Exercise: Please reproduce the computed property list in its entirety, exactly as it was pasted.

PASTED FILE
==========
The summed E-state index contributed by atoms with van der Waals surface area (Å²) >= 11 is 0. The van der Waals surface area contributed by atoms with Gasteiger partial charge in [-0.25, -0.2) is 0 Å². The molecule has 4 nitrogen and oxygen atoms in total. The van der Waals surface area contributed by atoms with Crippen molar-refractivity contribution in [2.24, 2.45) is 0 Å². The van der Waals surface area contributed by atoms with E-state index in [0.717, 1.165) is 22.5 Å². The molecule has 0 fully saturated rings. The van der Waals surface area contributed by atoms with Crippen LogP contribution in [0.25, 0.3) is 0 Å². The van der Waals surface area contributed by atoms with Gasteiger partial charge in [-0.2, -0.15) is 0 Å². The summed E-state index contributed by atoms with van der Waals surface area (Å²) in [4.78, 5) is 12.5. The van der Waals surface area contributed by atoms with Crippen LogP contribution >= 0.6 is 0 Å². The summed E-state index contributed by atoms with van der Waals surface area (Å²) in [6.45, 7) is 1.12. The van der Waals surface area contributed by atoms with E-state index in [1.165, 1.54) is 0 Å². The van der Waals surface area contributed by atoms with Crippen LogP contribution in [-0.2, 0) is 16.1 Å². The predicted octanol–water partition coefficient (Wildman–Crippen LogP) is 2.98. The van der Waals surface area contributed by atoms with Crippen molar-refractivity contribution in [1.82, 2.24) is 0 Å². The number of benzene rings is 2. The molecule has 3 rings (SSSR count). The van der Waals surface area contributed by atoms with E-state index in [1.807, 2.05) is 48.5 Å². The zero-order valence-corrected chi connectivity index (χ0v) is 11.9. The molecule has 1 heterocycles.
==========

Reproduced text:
The summed E-state index contributed by atoms with van der Waals surface area (Å²) >= 11 is 0. The van der Waals surface area contributed by atoms with Gasteiger partial charge in [-0.25, -0.2) is 0 Å². The molecule has 4 nitrogen and oxygen atoms in total. The van der Waals surface area contributed by atoms with Crippen molar-refractivity contribution in [2.24, 2.45) is 0 Å². The van der Waals surface area contributed by atoms with E-state index in [0.717, 1.165) is 22.5 Å². The molecule has 0 fully saturated rings. The van der Waals surface area contributed by atoms with Crippen LogP contribution in [0.25, 0.3) is 0 Å². The van der Waals surface area contributed by atoms with Gasteiger partial charge in [-0.2, -0.15) is 0 Å². The summed E-state index contributed by atoms with van der Waals surface area (Å²) in [4.78, 5) is 12.5. The van der Waals surface area contributed by atoms with Crippen LogP contribution >= 0.6 is 0 Å². The summed E-state index contributed by atoms with van der Waals surface area (Å²) in [6.45, 7) is 1.12. The van der Waals surface area contributed by atoms with E-state index in [1.165, 1.54) is 0 Å². The van der Waals surface area contributed by atoms with Crippen LogP contribution in [-0.2, 0) is 16.1 Å². The predicted octanol–water partition coefficient (Wildman–Crippen LogP) is 2.98. The van der Waals surface area contributed by atoms with Crippen molar-refractivity contribution in [1.82, 2.24) is 0 Å². The number of benzene rings is 2. The molecule has 3 rings (SSSR count). The van der Waals surface area contributed by atoms with E-state index in [1.807, 2.05) is 48.5 Å². The zero-order valence-corrected chi connectivity index (χ0v) is 11.9. The molecule has 1 heterocycles.